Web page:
Pakistan is in turmoil amid street protests demanding the resignation of the current government. The incidents initiated by the opposition on August 14th, under the rubric of Revolutionary March, have turned the country into a theater of combat. Three people died in the clashes while five hundred have been wounded. Although the incidents in the vicinity of the area called the Red Zone which houses government ministries have started to diminish, their impact is still ongoing. The military has taken over control of the area. Right now as the negotiations between the government and the opposition are progressing, arrests are continuing to put an end to the protests. It is reported that hundreds of protestors are being held in custody.
Imran Khan, the leader of Pakistan Tehreek-e-Insaf/ Pakistan Movement for Justice (PTI) claimed that the 2013 general elections were rigged and requested the resignation of the government. Pakistan Awami Tehreek (PAT) leader Tahrir-ul-Qadri, on the other hand, declared that he will make a new revolution when he returns to his country from Canada in June and he called his supporters into the streets for public demonstrations.
Before all else, if the opposition claims that there has been fraud they should carry all the evidence they have to that end to the Pakistani courts and if there is a need for reforms in jurisdiction and in the constitution, they should inform the public in this respect and lead the government towards these reforms. But no matter what, all such objections should be carried out with love, in a way that would never harm the integrity of the country. Respecting the results of the polls is one of the main elements of democracy. In the 2013 elections, Nawas Sharif's party won a victory and assumed 189 chairs in the parliament; PTI and PAT became the opposition parties with respectively 34 and 46 chairs in the parliament. This is the third time Prime Minister Sharif assumed the office. Previously he had been overthrown twice in military coups. There have been three military coups in the country after they declared independence in 1947 and right now, Pervez Musharraf is on trial for staging a coup.
It is very important to announce an inaction plan between the parties in Pakistan for the sake of national interests and the unity and solidarity of the country. Turning the streets into a war zone simply because of some political goal or trying to oppress the public is in conflict with the concept of democracy. Of course it is very important for the opposition to have a voice; having a strong opposition means having a strong structure and an advanced democracy for a country. What is unacceptable is the increase in acts of anarchy and violence in the streets. Leaving the parliament and the politicians unable to work owing to unlawful protests is against the universal provisions of law. Every act carried out with violence increases the subsequent use of violence which causes brothers to turn against each other and that is something that would drag any country into disintegration and ruin.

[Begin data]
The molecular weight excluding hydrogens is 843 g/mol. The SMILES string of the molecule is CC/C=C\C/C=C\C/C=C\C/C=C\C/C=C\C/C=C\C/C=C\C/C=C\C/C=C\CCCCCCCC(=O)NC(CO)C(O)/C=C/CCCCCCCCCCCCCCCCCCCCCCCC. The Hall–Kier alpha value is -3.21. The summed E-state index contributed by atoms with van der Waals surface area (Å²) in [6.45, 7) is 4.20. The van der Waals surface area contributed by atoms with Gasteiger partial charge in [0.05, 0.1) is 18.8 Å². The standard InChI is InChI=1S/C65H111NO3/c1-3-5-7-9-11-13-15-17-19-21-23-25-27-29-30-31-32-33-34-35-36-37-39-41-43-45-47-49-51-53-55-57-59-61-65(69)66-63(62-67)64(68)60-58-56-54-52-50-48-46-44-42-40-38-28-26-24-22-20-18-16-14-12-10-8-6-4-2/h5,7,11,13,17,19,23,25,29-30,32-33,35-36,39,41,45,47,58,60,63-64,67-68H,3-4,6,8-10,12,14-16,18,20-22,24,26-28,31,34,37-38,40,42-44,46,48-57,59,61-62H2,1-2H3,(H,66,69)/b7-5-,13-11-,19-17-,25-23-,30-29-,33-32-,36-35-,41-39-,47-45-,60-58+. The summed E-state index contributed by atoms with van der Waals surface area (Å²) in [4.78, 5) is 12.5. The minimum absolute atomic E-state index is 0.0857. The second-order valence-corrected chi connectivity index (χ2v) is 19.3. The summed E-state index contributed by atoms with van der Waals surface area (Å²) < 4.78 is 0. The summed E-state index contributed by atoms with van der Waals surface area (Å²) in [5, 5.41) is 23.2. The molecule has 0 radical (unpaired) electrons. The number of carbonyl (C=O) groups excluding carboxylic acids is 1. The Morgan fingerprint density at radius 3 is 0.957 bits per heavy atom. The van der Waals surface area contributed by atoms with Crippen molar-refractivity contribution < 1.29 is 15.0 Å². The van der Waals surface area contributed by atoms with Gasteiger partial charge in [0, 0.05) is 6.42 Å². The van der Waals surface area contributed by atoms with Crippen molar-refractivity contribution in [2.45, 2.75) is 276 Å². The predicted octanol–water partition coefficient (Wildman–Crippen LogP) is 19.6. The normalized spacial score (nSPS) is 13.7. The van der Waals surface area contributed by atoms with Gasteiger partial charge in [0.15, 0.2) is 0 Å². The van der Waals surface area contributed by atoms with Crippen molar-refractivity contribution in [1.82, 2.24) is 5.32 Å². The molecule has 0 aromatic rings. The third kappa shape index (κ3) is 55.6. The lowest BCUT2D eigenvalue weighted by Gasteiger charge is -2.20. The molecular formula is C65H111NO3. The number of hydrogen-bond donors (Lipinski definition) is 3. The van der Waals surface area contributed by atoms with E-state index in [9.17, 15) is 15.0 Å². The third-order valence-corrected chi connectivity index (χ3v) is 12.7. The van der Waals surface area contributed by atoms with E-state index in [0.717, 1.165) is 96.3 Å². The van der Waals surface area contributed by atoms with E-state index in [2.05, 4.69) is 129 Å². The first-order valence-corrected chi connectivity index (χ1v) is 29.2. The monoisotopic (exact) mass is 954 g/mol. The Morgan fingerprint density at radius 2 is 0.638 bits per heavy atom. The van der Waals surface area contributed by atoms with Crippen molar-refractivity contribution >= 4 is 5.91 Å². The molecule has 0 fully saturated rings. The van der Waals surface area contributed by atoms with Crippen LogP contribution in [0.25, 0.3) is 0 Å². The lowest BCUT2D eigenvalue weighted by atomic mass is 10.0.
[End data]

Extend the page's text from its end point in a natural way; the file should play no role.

The tradition of suspending democracy should cease being a classical standard for Asian countries as it diminishes the quality of life. An order that could start great reforms in the country and that could strengthen the economy and increase quality of life standards should replace political instability and fragile democracy. Pakistan is very important for other Islamic countries as well. Ensuring stability in this country works in favor of stability in Afghanistan, in the problematic region of Kashmir and even in the Middle East. It also means economic development in the region - especially in India and Iran.
The Pakistani people are invaluable. They deserve to live in brotherhood, peace and love, enjoying an advanced democracy.
The country is not only struggling with political instability but also with the most destructive flood disaster of the last 60 years, which struck the northeast of the country and Punjab province. There is a general infrastructure problem in the country and the people overall are very poor. The national income per capita is only about 1300 dollars.
Along with these issues, Pakistan is also hosting about 1.6 million Afghan refugees right now. The return of the entire Afghan population to their homes until 2015 is targeted.
On the other hand, clashes with the Taliban are still going on in the country. In June, the Taliban attacked the Jinnah International Airport in Karachi and the Pakistani Army is organizing many operations in response to that attack. It is estimated that about 572,000 people have been displaced because of military operations. Moreover it has been reported that 6,000 rockets have been fired from Pakistan on to Taliban positions in Afghanistan.
Under these circumstances, it is crucial for all political figures and the entire Pakistani people to be in unity and solidarity. The politics of love should be adopted before all else. The only solution is to uproot the philosophical background of violence in the country through a rational and educative mobilization.
Adnan Oktar's piece on Daily Mail & Urdu Times: